The Inland Revenue Department is unsure how many Kiwis had been scammed off the back of a fake tax refund email requesting bank account details.

IRD client Xavier Wallach showed the Herald the "dodgy" email he had been sent in a bid to alert others not to "fall for the trap".

Wallach said luckily he had already received his tax refund this year so knew straight away it was a scam.

"I work in digital marketing and I've been briefed on security measures so I knew it was dodgy but other people might fall for the trap," he said.


IRD said they had received more than 1170 reports from the public about the email scam since the end of June.

Screenshot of the IRD scam email. Photo / Supplied
Screenshot of the IRD scam email. Photo / Supplied

A spokesperson said scams have become more sophisticated over time and people need to be "very careful" when they receive unexpected emails.

"The links in the emails change all the time and we are having them taken down as the reports come in," they said.

"Often the links come back up again and we get them taken down again."

The scam email sent to Wallach told him to view the "secured file" to complete a refund form and process payment.

"We tried to send it to you automatically but were unable to do so as we don't have your Credit/ Debit Card details on file," it said.

The IRD spokesperson said they had received reports of various different versions of the scam email since June.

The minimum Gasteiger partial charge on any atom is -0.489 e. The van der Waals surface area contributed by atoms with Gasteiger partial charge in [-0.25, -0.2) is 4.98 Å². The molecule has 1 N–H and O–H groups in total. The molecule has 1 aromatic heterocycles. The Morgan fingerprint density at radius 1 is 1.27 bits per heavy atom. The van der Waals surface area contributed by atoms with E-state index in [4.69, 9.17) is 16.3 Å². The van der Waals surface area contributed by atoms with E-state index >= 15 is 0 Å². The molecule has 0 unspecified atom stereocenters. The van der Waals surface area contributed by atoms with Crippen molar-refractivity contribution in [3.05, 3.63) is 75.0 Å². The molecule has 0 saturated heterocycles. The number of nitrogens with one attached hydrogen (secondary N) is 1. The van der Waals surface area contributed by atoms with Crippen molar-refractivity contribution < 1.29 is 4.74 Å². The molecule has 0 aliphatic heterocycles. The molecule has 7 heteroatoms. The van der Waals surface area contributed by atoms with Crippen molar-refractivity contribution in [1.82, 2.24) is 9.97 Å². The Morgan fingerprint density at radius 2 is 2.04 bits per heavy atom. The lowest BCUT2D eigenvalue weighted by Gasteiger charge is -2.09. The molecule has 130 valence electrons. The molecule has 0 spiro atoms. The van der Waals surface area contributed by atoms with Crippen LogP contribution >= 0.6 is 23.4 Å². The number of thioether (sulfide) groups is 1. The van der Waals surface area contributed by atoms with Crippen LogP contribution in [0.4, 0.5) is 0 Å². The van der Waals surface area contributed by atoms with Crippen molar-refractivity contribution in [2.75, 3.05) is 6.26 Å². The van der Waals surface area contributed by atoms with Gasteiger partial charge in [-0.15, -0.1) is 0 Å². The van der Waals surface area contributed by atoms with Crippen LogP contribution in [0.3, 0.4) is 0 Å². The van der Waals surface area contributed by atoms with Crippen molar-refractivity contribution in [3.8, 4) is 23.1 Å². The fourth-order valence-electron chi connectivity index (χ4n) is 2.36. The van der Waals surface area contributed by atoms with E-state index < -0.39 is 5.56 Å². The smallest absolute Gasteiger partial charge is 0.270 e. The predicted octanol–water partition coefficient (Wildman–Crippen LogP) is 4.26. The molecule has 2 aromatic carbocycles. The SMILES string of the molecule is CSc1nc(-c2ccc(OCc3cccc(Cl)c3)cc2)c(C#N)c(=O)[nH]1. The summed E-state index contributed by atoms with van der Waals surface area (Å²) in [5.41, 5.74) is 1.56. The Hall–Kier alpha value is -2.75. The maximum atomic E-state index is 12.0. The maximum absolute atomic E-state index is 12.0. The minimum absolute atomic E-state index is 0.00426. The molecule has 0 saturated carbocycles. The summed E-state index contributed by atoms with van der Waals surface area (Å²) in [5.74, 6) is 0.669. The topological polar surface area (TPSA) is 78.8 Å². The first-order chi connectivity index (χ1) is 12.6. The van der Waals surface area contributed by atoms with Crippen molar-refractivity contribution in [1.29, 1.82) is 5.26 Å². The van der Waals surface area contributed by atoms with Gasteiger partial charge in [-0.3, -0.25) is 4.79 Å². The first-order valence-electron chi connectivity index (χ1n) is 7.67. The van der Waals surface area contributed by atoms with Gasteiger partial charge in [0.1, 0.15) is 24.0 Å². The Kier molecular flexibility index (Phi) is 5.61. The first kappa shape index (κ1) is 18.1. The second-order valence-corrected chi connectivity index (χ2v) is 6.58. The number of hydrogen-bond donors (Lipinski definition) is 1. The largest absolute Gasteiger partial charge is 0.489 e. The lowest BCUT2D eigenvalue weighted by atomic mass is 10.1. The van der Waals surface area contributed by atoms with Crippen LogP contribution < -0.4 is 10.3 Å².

However, in an attempt to alert the public, regular messages are posted to their social media channels about scams.


"There is also a 'latest scams' section of and information about this particular scam will be up there soon," the spokesperson said.

Inland Revenue's tell-tale signs of scams

• The scammer may pressure you to make a decision or do something quickly.

• The email, phone call or text may be threatening. The scammer might want to be paid in unusual ways such as gift cards, bitcoins or money transfer systems.

• A scammer may ask for your bank account details. IRD says: "We will never ask you to email or text us this information – we will always ask you to supply this through myIR."

• They might ask for passwords to your online accounts. Legitimate organisations will never ask for passwords.

• Scammers often give website or email addresses that are wrong but look almost right. For example, they might send you to, or, instead of the correct